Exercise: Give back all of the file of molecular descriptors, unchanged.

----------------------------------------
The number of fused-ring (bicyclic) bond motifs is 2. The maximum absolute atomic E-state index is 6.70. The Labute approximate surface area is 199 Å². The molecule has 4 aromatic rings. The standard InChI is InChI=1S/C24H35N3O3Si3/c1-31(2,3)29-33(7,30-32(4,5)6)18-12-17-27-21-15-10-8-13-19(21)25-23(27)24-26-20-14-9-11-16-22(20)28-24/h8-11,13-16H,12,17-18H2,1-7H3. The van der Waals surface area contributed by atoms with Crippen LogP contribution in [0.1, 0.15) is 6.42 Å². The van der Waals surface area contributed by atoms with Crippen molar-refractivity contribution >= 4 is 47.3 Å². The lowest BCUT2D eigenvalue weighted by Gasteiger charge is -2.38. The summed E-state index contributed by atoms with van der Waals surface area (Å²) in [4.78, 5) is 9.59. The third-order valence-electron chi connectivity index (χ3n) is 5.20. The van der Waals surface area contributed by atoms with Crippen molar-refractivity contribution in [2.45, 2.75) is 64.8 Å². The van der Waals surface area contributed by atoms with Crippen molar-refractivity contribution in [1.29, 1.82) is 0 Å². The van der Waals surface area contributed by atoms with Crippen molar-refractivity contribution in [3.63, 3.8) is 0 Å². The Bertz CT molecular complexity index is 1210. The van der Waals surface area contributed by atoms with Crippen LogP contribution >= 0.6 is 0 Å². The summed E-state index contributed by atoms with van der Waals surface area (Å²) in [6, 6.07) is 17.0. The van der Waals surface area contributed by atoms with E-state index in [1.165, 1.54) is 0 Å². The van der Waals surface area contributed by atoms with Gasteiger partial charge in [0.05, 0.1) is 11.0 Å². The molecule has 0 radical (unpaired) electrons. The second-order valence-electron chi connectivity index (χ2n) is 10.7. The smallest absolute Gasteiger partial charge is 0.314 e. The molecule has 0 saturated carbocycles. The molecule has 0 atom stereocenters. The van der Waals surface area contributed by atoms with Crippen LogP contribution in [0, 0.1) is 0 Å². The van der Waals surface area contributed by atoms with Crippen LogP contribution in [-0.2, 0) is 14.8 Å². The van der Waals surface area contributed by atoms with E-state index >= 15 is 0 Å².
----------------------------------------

The number of fused-ring (bicyclic) bond motifs is 2. The maximum absolute atomic E-state index is 6.70. The Labute approximate surface area is 199 Å². The molecule has 4 aromatic rings. The standard InChI is InChI=1S/C24H35N3O3Si3/c1-31(2,3)29-33(7,30-32(4,5)6)18-12-17-27-21-15-10-8-13-19(21)25-23(27)24-26-20-14-9-11-16-22(20)28-24/h8-11,13-16H,12,17-18H2,1-7H3. The van der Waals surface area contributed by atoms with Crippen LogP contribution in [0.1, 0.15) is 6.42 Å². The van der Waals surface area contributed by atoms with Crippen molar-refractivity contribution >= 4 is 47.3 Å². The lowest BCUT2D eigenvalue weighted by Gasteiger charge is -2.38. The summed E-state index contributed by atoms with van der Waals surface area (Å²) in [4.78, 5) is 9.59. The third-order valence-electron chi connectivity index (χ3n) is 5.20. The van der Waals surface area contributed by atoms with Crippen molar-refractivity contribution in [2.45, 2.75) is 64.8 Å². The van der Waals surface area contributed by atoms with Crippen molar-refractivity contribution in [1.29, 1.82) is 0 Å². The van der Waals surface area contributed by atoms with Crippen molar-refractivity contribution in [3.63, 3.8) is 0 Å². The Bertz CT molecular complexity index is 1210. The van der Waals surface area contributed by atoms with Crippen LogP contribution >= 0.6 is 0 Å². The summed E-state index contributed by atoms with van der Waals surface area (Å²) in [6, 6.07) is 17.0. The van der Waals surface area contributed by atoms with E-state index in [1.165, 1.54) is 0 Å². The van der Waals surface area contributed by atoms with Gasteiger partial charge in [0.05, 0.1) is 11.0 Å². The molecule has 0 radical (unpaired) electrons. The second-order valence-electron chi connectivity index (χ2n) is 10.7. The smallest absolute Gasteiger partial charge is 0.314 e. The molecule has 0 saturated carbocycles. The molecule has 0 atom stereocenters. The van der Waals surface area contributed by atoms with Crippen LogP contribution in [0, 0.1) is 0 Å². The van der Waals surface area contributed by atoms with Crippen LogP contribution in [-0.2, 0) is 14.8 Å². The van der Waals surface area contributed by atoms with E-state index >= 15 is 0 Å².